ASM Helps Tanzania Combat Antimicrobial Resistance in Partnership with the Fleming Fund

ASM Helps Tanzania Combat Antimicrobial Resistance in Partnership with the Fleming Fund

Microbiologist Jim Wells is investigating the relationship between WDGS-based feed and the incidence and persistence of E. coli O157:H7 in cattle manure and on their hides. Here, Wells processes bovine fecal samples for microbial analysis while microbiologist Elaine Berry plates the processed samples for E. coli tests.

ASM in collaboration with the Fleming Fund will lead a One Health focused partnership with the Southern Africa Centre for Infectious Disease Surveillance (SACIDS) and Africare. This consortium aims to strengthen Tanzania’s national Antimicrobial Resistance (AMR) surveillance strategy by addressing the gaps in AMR data and strengthening antimicrobial stewardship.  A robust surveillance system is critical for informing patient and animal care, guiding policy recommendations, and measuring the impact of health interventions.

One Health is an approach that recognizes the interconnection between people, animals, plants, and our shared environment in detecting and treating diseases that threaten public health.  This integrated approach is important for:

  • Tracking changes in microbial populations that cause or exacerbate disease
  • Providing data that can be used by country programs to rapidly contain potential outbreaks through early detection of drug-resistant strains.

Funding for this 18 month program has been provided by the the UK Department of Health & Social Care’s (DHSC) Fleming Fund, a UK aid program that  aims to support low and middle income countries in developing AMR surveillance systems, with a direct focus on laboratory surveillance.

The ASM-led consortium will address critical gaps in AMR surveillance in humans, food, and animals by:

  • Training microbiologists to conduct required AMR surveillance testing.
  • Improving access to laboratory supplies across the country
  • Strengthening antimicrobial stewardship
  • Developing One Health structures and fostering interdisciplinary collaboration
  • Standardizing quality assurance in laboratory testing
  • Promoting knowledge and understanding of appropriate use of antimicrobial drugs
  • Increasing number of health facilities that routinely undertake bacterial culture and complete route antimicrobial drug susceptibility tests

“Our ultimate goal is for Tanzania to not only have a solid base of local expertise, but also the independent capacity to control AMR through a coordinated response. This will require working with Tanzanian stakeholders to strengthen national stewardship among the numerous sectors, including human, animal, agriculture, finance, and environment,” said Stefano Bertuzzi, CEO, ASM. “ASM will build upon its previous work in Tanzania and AMR, in addition to the expertise from the microbial sciences communities, to ensure that the work accomplished will be sustained,” he added.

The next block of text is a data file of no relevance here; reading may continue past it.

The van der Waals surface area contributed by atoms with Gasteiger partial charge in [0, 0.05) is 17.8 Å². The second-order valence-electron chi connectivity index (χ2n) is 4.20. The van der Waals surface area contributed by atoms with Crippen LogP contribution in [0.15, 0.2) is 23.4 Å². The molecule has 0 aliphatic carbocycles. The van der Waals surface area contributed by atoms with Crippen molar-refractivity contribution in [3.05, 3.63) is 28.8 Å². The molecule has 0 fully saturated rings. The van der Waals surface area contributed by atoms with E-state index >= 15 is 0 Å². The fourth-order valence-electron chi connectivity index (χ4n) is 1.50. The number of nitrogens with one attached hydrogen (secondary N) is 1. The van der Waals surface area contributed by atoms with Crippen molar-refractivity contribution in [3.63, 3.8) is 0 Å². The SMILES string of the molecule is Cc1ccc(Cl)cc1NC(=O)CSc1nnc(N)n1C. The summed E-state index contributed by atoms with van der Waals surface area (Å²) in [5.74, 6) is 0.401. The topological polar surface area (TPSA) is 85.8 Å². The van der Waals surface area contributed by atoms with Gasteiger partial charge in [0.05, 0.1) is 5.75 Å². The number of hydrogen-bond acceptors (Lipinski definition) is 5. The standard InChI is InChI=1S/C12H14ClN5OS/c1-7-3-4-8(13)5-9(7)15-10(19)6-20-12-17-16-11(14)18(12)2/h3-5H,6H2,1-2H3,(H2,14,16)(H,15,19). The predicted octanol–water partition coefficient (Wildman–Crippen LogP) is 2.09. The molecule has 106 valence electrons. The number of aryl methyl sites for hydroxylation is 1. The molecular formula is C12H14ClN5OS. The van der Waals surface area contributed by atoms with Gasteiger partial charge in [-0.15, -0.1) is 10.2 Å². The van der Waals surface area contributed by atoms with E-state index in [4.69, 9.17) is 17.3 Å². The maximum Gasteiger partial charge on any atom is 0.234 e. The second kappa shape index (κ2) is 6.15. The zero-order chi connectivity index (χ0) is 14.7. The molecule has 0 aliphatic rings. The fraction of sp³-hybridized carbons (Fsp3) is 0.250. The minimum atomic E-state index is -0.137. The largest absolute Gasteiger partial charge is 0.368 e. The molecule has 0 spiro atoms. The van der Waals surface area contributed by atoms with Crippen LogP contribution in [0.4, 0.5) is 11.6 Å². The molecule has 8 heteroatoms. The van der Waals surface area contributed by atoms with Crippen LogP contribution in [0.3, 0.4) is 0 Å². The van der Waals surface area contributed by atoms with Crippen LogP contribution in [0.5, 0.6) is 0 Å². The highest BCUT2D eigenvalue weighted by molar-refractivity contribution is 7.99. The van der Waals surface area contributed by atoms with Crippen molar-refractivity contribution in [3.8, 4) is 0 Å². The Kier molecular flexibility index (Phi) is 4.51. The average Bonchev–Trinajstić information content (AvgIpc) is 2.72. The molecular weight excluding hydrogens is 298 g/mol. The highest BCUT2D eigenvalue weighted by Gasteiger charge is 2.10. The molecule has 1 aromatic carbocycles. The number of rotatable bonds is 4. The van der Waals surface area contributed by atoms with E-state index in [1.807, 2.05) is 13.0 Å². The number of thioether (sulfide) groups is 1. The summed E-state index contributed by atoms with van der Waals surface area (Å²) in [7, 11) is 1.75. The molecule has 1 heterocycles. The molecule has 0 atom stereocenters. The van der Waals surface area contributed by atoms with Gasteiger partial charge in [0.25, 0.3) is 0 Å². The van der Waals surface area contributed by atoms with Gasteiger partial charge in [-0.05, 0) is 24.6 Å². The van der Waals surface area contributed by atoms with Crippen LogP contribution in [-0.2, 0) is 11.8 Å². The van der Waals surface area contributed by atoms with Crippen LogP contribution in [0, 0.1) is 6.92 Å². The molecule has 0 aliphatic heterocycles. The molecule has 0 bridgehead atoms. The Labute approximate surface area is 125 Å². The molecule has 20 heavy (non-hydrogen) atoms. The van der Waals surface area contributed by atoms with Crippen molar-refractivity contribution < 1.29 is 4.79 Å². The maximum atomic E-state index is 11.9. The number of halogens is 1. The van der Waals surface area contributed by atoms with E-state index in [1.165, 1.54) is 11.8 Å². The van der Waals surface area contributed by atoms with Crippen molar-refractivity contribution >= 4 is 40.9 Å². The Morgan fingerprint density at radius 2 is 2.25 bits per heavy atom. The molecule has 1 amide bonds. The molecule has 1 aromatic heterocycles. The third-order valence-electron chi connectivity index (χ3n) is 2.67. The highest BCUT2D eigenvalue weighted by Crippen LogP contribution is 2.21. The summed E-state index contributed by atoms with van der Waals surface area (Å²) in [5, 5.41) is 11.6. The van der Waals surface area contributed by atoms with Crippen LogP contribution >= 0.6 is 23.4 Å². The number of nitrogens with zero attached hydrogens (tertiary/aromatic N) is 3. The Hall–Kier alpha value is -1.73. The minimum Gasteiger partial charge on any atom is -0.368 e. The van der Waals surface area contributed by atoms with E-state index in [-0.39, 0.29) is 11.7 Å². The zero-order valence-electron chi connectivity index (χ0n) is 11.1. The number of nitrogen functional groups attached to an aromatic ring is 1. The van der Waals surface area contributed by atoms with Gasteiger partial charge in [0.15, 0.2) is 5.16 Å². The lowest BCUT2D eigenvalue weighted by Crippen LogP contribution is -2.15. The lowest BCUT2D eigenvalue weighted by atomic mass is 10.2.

The consortium will implement a training-of-trainer approach with Tanzania-based microbiologists, ensuring that veterinary laboratories have access to a cadre of expert trainers who can further train and mentor a laboratory workforce beyond the period of the project. In addition to training, the consortium will ensure that laboratories have capability to maintain essential equipment and supplies.

“We look forward to working in partnership with ASM to improve AMR surveillance and help address a leading public health threat,” said Mott MacDonald, the Management Agent for the Fleming Fund Grants Program.

ASM takes a collaborative approach with country partners and prioritizes country ownership and local capacity building by establishing cadres of local trainers and mentors, empowering local organizations and technical experts, bolstering in-country scientific education, and promoting regional mechanisms for collaboration, knowledge transfer, and experience sharing.
The American Society for Microbiology is the largest single life science society, composed of more than 32,000 scientists and health professionals. ASM’s mission is to promote and advance the microbial sciences.

ASM advances the microbial sciences through conferences, publications, certifications and educational opportunities. It enhances laboratory capacity around the globe through training and resources. It provides a network for scientists in academia, industry and clinical settings. Additionally, ASM promotes a deeper understanding of the microbial sciences to diverse audiences.

Source: ASM

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